Provided that no creditor shall be called upon to refund any amount paid to him if it is found that it is in excess of the amount determined as being due to him under this Act.'
11. In support of this appeal Mr. Chagla contended, in the first place, that no interest should have been allowed to the Bank from August 15, 1947 in view of the provisions of s. 29 of the said Act. We are unable to accept this argument as correct. Proviso (b) to s. 29(1) of the said Act confers a discretion on the Tribunal to allow interest not exceeding 4 per cent. per annum for the period from August 15, 1947 up to December 10, 1951, the date on which the said Act came into force in Bombay after taking into account the paying capacity of the debtor as defined in s. 32 of the Act. The expression 'paying capacity of the debtor' is defined in s. 32 of the said Act as follows :
'the aggregate of the market value of all the attachable assets in India of the displaced debtor plus the income which is likely to accrue to him for the next three years succeeding, excluding from the computation of such income a sum calculated at the rate of two hundred and fifty rupees a month.'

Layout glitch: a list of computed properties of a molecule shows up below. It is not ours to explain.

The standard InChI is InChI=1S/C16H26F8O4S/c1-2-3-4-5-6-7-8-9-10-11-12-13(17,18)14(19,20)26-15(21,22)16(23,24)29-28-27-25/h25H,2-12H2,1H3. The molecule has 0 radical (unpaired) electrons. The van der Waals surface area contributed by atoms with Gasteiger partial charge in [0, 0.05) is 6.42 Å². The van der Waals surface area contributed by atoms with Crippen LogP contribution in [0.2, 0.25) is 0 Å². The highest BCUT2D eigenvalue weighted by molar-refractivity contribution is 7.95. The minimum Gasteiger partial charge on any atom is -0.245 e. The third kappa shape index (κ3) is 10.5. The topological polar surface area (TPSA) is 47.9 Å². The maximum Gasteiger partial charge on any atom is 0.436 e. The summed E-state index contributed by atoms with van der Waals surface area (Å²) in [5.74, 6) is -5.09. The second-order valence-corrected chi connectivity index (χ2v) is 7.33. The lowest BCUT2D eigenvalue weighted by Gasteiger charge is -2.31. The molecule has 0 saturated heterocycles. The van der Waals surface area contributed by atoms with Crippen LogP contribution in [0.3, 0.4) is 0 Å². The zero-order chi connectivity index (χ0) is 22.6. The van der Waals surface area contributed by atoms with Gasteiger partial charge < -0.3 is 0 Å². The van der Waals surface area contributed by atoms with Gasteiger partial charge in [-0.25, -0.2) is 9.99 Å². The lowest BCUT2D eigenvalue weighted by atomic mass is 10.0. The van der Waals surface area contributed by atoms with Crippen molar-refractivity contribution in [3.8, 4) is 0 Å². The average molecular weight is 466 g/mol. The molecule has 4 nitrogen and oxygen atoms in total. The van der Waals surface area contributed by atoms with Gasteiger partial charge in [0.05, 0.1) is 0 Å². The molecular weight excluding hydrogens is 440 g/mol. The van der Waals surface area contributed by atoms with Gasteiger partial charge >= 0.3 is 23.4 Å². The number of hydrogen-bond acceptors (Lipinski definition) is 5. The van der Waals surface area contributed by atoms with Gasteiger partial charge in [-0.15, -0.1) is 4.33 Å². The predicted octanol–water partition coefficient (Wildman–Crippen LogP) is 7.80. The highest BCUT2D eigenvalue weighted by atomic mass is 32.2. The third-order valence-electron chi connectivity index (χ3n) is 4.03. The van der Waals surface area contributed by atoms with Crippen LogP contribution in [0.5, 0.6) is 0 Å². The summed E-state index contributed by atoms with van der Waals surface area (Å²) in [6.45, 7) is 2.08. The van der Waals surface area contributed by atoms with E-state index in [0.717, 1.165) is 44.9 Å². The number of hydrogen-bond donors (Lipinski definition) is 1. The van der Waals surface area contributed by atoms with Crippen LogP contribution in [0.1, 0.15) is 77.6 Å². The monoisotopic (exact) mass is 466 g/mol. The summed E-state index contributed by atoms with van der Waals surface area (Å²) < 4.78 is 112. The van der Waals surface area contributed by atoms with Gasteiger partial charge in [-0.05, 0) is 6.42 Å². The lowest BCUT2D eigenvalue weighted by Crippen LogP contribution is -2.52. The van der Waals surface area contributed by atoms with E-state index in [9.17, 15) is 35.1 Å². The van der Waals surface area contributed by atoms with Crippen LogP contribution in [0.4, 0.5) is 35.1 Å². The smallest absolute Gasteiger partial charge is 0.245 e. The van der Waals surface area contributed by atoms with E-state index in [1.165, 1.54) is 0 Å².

12. The High Court has observed, on the statement of the appellant himself, that his paying capacity far exceeded the aggregate debt due from him and it was therefore a fit case in which interest at 4 per cent, should be allowed to the Bank from August 15, 1947 to December 10, 1951. In our opinion, the finding of the High Court on this point is supported by proper evidence. We accordingly reject the argument of the appellant on this aspect of the case.